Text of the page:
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The NATO Factor of the Libyan Disaster

On the 4th of September, the Mediterranean Sea and its neighbouring nations were graced by the presence of Storm Daniel, who arrived and left within a week, but not without earning the title of the deadliest weather disaster of 2023; responsible for floods across Turkey, Bulgaria, Greece, Israel, Egypt, and for wiping out an entire town in Libya into oblivion.

Heavy rainfalls brought by the cyclone caused massive flooding in Eastern Libya, consequently overfilling 2 aged dams in the region. The situation was exacerbated by the collapse of the dams, releasing over 8 billion gallons of water to surge into Derna. Two weeks into the tragedy, the city of Derna, once home to 100,000, has now lost over 5,300 people with over 10,000 reported to be missing, and over 43,000 displaced.

One might need to put to use many of their fingers to point towards the blame, because there are a multitude of factors which contributed to the harrowing situation the world is presently witnessing. The most evident culprit is climate change. Libyan floods were 50 times more likely and equally intense solely due to global warming and subsequent unpredictable weather behaviours. While storms are naturally rare in the Mediterranean region, they have become more prevalent in the past few years due to warming climates. What is also rare is rainfall in arid regions, particularly during summer season. And without any familiarity of such extreme weathers, the region was severely underprepared for the storm.

While many Mediterranean countries suffered from alarmingly unprecedented floods, Libya’s circumstances were lone due to a supplemental factor: political instability. The floods were compounded by the incompetence of the government(s), the failures of corrupt, autocratic, and egotistic governments more focused on power struggles than the plight of the people. But these debacles were brought by many past political blunders dating back a decade.

Arab Spring in Libya and NATO  intervention in overthrowing Gaddafi's regime is partially responsible for Libya's inability to handle the flood disaster today.

The once glorious country was ruled by Colonel Muammar Gaddafi, an infamous dictator whose legacy (or tyranny) continues to haunt the prosperity of the nation. Under Gaddafi, the country was thriving economically by pushing Libya from being one of the poorest to the richest in the continent, albeit by sacrificing political freedoms. His governance was internationally questioned and marred by allegations of political repressions, torture of dissidents, and lack of press freedom. Nevertheless, he was considered a popular figure in the global South largely ascribed to his anti-Zionist and anti-west persona.

All his glory came to an ignoble end as the pro-democracy protests in the Arab world spread to Libya in 2011. The Arab Spring gained traction in Gaddafi’s realm, ultimately culminating into a Civil War between pro-democracy revolutionaries and Gaddafi’s military forces. And as reports of bombing civilians reached the ears of the Western leaders, the Responsibility to Protect (R2P) was initiated against Gaddafi’s forces. UN resolutions were passed to freeze Gaddafi’s assets and establish a no-fly zone over Libya. Moreover, NATO joined in support of democracy revolutionaries. With the world by their side, NATO and the rebel forces launched an offensive campaign against Gaddafi. In less than eight months, Gaddafi was captured and killed.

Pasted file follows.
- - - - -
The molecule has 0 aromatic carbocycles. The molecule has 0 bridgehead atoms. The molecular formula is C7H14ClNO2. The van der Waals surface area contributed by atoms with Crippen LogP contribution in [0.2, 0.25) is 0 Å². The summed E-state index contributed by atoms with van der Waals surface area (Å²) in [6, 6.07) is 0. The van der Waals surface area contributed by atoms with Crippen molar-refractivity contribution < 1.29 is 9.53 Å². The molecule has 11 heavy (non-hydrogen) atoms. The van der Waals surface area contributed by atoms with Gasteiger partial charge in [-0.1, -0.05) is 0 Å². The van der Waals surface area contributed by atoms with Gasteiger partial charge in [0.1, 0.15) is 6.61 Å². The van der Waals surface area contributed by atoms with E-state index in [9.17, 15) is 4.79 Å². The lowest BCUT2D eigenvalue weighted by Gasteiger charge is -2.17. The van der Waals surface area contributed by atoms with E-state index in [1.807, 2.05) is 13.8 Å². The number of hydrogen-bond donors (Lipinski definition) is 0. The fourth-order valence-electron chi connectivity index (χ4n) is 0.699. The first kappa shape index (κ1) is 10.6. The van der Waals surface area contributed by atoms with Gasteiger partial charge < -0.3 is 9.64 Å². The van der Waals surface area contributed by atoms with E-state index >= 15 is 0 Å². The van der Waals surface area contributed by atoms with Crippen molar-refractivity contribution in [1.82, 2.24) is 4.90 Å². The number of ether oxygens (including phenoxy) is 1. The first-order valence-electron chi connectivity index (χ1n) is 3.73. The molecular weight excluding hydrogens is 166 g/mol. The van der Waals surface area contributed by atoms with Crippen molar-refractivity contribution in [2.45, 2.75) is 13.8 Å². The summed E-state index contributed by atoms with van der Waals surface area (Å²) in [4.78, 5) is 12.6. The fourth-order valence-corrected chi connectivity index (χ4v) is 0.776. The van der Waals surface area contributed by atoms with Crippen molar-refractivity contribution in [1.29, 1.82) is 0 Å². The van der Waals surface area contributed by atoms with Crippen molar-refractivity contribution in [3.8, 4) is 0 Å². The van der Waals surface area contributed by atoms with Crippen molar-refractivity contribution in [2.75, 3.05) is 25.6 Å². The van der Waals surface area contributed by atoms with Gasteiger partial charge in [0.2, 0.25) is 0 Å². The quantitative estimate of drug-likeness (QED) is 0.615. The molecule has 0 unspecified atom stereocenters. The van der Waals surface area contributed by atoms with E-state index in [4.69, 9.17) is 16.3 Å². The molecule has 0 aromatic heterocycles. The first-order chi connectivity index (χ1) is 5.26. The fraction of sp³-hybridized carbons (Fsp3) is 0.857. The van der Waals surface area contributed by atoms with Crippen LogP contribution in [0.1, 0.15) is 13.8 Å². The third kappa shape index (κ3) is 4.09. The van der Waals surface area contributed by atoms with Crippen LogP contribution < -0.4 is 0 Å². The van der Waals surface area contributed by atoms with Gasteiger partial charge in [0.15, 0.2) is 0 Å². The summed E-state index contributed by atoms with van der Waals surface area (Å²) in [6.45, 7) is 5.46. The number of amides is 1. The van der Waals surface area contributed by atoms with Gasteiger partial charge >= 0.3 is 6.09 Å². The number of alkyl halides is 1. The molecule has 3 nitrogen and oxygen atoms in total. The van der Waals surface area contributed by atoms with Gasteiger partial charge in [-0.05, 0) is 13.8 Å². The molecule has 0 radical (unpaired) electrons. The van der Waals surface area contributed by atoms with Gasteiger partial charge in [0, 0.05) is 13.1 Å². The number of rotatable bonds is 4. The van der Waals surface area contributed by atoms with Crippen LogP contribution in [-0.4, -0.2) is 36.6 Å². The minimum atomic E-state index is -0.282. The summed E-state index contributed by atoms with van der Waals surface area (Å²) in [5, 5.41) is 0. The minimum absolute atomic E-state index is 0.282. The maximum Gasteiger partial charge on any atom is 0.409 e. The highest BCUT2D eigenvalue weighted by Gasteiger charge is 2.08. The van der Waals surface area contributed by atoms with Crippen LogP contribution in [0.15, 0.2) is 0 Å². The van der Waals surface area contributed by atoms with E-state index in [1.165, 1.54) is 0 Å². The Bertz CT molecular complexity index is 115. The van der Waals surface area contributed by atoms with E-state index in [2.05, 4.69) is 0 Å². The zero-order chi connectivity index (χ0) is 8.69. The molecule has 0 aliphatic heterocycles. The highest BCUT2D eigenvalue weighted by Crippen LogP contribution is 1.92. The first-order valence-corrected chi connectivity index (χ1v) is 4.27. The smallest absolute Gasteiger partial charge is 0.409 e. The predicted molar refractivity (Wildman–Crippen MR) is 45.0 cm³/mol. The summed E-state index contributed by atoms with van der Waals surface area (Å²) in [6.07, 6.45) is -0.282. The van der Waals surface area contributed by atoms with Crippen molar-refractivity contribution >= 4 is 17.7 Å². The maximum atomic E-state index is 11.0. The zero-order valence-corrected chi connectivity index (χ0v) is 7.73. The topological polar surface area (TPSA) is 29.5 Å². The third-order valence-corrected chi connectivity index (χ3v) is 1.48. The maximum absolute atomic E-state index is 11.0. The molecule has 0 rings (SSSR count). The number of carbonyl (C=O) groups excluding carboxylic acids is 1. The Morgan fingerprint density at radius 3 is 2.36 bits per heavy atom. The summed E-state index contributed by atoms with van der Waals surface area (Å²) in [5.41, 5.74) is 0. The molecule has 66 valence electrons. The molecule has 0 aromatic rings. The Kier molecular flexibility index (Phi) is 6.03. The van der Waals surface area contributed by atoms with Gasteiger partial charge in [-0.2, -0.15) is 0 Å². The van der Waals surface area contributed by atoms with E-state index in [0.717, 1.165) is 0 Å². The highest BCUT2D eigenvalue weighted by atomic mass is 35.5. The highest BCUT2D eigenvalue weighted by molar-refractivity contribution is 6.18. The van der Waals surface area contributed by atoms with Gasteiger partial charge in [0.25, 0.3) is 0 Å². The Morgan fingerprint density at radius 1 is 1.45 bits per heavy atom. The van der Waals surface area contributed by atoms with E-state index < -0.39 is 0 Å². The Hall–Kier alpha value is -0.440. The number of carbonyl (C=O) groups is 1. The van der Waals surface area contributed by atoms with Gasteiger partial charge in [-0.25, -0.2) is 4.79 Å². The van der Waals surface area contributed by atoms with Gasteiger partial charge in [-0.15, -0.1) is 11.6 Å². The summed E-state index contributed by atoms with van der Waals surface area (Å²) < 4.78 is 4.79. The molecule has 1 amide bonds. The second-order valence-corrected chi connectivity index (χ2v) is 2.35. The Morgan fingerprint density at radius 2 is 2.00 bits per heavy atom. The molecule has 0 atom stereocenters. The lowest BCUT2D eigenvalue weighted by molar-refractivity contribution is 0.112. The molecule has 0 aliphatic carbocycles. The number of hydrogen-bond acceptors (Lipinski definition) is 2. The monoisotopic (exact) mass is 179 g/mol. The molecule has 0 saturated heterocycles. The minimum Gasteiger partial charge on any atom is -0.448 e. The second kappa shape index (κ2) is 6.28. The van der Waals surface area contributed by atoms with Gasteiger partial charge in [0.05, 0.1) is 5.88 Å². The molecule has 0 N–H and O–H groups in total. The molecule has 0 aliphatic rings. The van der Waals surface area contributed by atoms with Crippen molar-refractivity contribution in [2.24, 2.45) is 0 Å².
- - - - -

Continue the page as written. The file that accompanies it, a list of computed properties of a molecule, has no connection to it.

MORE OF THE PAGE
Yet, democracy failed to blossom. As NATO deserted a Libya suffering from a power vacuum, the rebel forces separated into different factions and clashed against each other with the weapons provided and left by NATO, engendering another civil war – except this time, there is no leader at the top to look after the country.

The ongoing political rift has divided Libya between Western Libya, the internationally recognized government of Tripoli, and Eastern Libya with a provisional unofficial government who is answerable to the collapse of the two dams which decimated Derna. The governed regions of the provisional Eastern Libyan government survive without the resources required to maintain and manage structure and society from which the Western Libya thrives from; in particular the monetary assistance Tripoli receives as the official government. Amidst the civil war, most of the money generated by Eastern Libya from oil was spent on the war and its necessary equipment rather than development. Additionally, the city of Derna has also long been the battleground for many conflicts in Libya, including the Arab Spring, NATO Intervention, and the ongoing civil war.

Preoccupied by political crises, the governments’ ineptness is silenced as the dams collapse due to its age and deliberate neglect from the government despite several warnings of cracks and potential catastrophic flooding. While the political differences have been temporarily set aside to cooperate and aid the victims of Derna, the conflicts are the prime cause of the disaster itself. And as a reminder, many explosives from the previous and current wars lay buried in the city. With the rescue operations utilizing excavators to scrape out the debris sleeving Derna, some of the explosives could detonate, augmenting the collapse.

While NATO cannot be incriminated for Storm Daniel and its disastrous ramifications which befell Libya, their intervention is partially responsible for the country’s inability to recover from the calamity. And Libya is one of the many unfortunate countries who will face the damning trials of a warming earth, without any resources to protect themselves from the inevitable catastrophes. Libyan Floods and NATO Intervention

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